Best Practices for Ultra Course Conversion

The Ultra course view provides a streamlined design, allowing students to access content on mobile devices with fewer clicks. But faculty who used the original version of Blackboard extensively may ask, “Where should I start with course conversion?” Or perhaps, you’ve never used Blackboard. Either way, we’ve got answers.

Course Building Basics

The Design Team is happy to create a Course Shell for Ultra Course Development. It is strongly recommended so you don’t lose any valuable course content that may not copy over smoothly during the conversion process.

Request an Ultra shell, allowing you to transfer content incrementally. Best option if your existing courses have complex structures with deeply “nested folders” – folders inside of folders. This option gives you the opportunity to streamline your course as you rebuild.

*Under no circumstances should you attempt to convert Blackboard Original Courses to Ultra View once a course has begun. It is possible to lose data, particularly student submissions, during the conversion process.

Request a Development Shell

When transitioning from the Original Course View to the Ultra Course View, building content within Ultra will produce better results than simply converting. The most efficient means of rebuilding is copying content in chunks. We call this approach: “little copy.” In Ultra, this means pulling content inward.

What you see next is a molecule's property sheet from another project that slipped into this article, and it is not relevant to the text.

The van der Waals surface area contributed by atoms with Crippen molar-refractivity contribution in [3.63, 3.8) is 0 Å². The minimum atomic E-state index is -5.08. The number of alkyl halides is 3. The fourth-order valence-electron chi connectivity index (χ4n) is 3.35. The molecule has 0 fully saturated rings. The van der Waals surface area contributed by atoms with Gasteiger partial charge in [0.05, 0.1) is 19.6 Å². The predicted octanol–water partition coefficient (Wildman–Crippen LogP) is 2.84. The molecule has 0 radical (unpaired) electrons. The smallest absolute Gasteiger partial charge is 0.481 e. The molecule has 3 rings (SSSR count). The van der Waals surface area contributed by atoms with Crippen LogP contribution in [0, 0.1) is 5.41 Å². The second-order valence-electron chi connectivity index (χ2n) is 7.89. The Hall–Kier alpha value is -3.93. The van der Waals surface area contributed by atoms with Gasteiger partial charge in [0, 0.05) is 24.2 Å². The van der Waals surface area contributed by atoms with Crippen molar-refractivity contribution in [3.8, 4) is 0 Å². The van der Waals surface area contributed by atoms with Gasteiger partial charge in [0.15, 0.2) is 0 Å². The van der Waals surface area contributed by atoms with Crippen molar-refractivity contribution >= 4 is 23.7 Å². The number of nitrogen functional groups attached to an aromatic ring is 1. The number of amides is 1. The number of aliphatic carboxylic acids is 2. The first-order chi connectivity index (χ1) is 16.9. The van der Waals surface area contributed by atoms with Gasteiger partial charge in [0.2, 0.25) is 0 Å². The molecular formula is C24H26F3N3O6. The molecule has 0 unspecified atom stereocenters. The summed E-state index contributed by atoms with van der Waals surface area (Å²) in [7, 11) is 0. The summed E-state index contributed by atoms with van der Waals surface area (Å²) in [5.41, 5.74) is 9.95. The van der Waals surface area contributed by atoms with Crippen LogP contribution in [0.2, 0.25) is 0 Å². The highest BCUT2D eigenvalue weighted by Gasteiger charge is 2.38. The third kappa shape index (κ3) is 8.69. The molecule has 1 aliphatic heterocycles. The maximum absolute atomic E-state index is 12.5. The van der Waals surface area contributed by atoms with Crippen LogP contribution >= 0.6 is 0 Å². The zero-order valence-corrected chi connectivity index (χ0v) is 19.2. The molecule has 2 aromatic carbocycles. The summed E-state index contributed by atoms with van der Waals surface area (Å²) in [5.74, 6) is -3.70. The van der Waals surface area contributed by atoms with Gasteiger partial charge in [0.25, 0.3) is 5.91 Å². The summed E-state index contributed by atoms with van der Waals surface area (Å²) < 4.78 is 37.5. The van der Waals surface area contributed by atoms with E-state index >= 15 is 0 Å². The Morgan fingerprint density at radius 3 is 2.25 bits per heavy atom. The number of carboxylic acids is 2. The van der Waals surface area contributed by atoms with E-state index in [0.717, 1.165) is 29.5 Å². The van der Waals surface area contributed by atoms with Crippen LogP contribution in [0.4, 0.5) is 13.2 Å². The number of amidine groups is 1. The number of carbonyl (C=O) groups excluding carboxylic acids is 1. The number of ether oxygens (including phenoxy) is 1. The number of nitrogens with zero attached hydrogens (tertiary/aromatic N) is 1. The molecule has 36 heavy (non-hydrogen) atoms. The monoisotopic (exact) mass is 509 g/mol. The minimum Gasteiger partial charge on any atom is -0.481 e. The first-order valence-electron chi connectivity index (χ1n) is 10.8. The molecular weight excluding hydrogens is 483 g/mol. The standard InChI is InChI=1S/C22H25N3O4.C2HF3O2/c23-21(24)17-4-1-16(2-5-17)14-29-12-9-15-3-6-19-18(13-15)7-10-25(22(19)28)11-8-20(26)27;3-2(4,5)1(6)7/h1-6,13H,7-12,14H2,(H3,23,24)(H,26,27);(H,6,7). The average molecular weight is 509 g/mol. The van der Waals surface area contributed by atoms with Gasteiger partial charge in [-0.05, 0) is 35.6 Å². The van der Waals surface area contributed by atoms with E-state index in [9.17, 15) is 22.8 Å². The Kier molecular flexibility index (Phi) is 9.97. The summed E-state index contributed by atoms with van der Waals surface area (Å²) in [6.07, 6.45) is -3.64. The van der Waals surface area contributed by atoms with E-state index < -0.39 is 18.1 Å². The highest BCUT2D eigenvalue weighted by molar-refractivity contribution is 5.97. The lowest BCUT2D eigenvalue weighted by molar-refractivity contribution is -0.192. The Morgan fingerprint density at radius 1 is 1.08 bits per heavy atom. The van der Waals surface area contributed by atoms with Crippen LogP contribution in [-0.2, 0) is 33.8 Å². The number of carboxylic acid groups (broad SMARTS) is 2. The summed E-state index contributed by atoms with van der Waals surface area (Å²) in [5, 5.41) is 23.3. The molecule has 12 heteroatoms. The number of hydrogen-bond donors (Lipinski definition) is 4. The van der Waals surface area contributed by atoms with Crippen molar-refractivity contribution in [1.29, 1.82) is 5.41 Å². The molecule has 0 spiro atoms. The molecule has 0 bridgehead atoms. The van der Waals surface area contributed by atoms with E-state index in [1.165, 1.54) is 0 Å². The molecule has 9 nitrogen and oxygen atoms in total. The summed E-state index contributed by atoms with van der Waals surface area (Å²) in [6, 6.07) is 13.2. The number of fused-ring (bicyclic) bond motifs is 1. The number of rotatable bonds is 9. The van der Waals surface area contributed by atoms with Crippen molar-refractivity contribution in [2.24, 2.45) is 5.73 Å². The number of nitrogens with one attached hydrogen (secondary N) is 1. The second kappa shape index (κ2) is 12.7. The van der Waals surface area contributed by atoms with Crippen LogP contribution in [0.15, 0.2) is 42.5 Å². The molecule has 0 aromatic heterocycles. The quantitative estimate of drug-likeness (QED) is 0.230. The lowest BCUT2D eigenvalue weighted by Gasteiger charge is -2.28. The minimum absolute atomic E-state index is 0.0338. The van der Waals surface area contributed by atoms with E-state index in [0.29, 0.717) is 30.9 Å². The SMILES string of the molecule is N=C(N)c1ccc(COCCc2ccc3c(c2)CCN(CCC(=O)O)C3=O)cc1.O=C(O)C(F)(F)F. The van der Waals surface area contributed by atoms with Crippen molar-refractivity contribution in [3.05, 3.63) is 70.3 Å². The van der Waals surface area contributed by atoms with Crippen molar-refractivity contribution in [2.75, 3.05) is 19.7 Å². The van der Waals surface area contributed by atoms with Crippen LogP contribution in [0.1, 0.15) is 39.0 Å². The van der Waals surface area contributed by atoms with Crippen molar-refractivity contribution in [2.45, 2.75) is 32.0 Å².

Consider starting your build with one module. Fill that module with basic building blocks – (A) Unit Overview Document, (B) Folders and Subfolders containing Readings, Videos, Powerpoints, Lectures and Assessments, (C) Discussion Placeholders. Then, simply duplicate that module for each unit of your course.

Effective curriculum design works to reduce (extraneous) cognitive load – the processing required to navigate sensory data that is peripheral to the actual learning task. Too often, students navigating courses online spend more energy searching for content than processing it. Providing a simple, consistent structure organized into modular units will allow students to focus on course content. The most common choices for module structures are: (A) Chronological/Sequential  (B) Topic or Concept (C) Content Type, (e.g. lectures, tests, assignments).

Take this opportunity to streamline your content. How can you reduce or eliminate documents? How can you combine folders?